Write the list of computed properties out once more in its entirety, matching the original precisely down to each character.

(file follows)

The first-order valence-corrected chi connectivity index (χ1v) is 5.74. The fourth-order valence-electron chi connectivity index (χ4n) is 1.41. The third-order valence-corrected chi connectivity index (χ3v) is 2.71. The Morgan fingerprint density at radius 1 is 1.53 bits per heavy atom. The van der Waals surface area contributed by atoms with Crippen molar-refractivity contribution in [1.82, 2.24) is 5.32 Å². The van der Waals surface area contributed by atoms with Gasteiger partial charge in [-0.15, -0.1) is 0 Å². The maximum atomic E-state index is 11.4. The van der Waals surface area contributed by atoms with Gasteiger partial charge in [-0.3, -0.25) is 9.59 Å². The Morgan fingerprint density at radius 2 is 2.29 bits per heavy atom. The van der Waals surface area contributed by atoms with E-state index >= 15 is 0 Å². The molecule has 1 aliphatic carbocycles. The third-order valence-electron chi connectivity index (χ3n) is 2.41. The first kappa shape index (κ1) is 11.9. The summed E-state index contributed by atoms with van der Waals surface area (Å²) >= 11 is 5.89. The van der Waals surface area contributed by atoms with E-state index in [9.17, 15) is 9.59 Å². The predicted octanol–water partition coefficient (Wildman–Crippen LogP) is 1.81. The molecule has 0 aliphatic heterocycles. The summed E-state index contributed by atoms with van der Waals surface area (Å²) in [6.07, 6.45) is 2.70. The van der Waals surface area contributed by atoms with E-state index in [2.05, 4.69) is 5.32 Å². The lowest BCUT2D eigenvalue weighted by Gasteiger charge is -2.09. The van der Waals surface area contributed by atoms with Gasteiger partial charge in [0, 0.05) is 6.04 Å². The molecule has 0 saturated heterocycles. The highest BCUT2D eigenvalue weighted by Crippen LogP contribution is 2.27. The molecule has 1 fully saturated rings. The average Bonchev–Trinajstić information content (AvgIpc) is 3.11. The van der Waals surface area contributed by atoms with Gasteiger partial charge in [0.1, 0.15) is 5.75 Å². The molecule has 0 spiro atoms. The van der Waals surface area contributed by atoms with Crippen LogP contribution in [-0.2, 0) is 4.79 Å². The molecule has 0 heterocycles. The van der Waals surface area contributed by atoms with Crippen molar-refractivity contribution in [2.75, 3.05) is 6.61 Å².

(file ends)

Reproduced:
The first-order valence-corrected chi connectivity index (χ1v) is 5.74. The fourth-order valence-electron chi connectivity index (χ4n) is 1.41. The third-order valence-corrected chi connectivity index (χ3v) is 2.71. The Morgan fingerprint density at radius 1 is 1.53 bits per heavy atom. The van der Waals surface area contributed by atoms with Crippen molar-refractivity contribution in [1.82, 2.24) is 5.32 Å². The van der Waals surface area contributed by atoms with Gasteiger partial charge in [-0.15, -0.1) is 0 Å². The maximum atomic E-state index is 11.4. The van der Waals surface area contributed by atoms with Gasteiger partial charge in [-0.3, -0.25) is 9.59 Å². The Morgan fingerprint density at radius 2 is 2.29 bits per heavy atom. The van der Waals surface area contributed by atoms with E-state index >= 15 is 0 Å². The molecule has 1 aliphatic carbocycles. The third-order valence-electron chi connectivity index (χ3n) is 2.41. The first kappa shape index (κ1) is 11.9. The summed E-state index contributed by atoms with van der Waals surface area (Å²) >= 11 is 5.89. The van der Waals surface area contributed by atoms with E-state index in [9.17, 15) is 9.59 Å². The predicted octanol–water partition coefficient (Wildman–Crippen LogP) is 1.81. The molecule has 0 aliphatic heterocycles. The summed E-state index contributed by atoms with van der Waals surface area (Å²) in [6.07, 6.45) is 2.70. The van der Waals surface area contributed by atoms with E-state index in [2.05, 4.69) is 5.32 Å². The lowest BCUT2D eigenvalue weighted by Gasteiger charge is -2.09. The van der Waals surface area contributed by atoms with Gasteiger partial charge in [0, 0.05) is 6.04 Å². The molecule has 0 saturated heterocycles. The highest BCUT2D eigenvalue weighted by Crippen LogP contribution is 2.27. The molecule has 1 fully saturated rings. The average Bonchev–Trinajstić information content (AvgIpc) is 3.11. The van der Waals surface area contributed by atoms with Gasteiger partial charge in [0.1, 0.15) is 5.75 Å². The molecule has 0 spiro atoms. The van der Waals surface area contributed by atoms with Crippen LogP contribution in [-0.2, 0) is 4.79 Å². The molecule has 0 heterocycles. The van der Waals surface area contributed by atoms with Crippen molar-refractivity contribution in [2.75, 3.05) is 6.61 Å².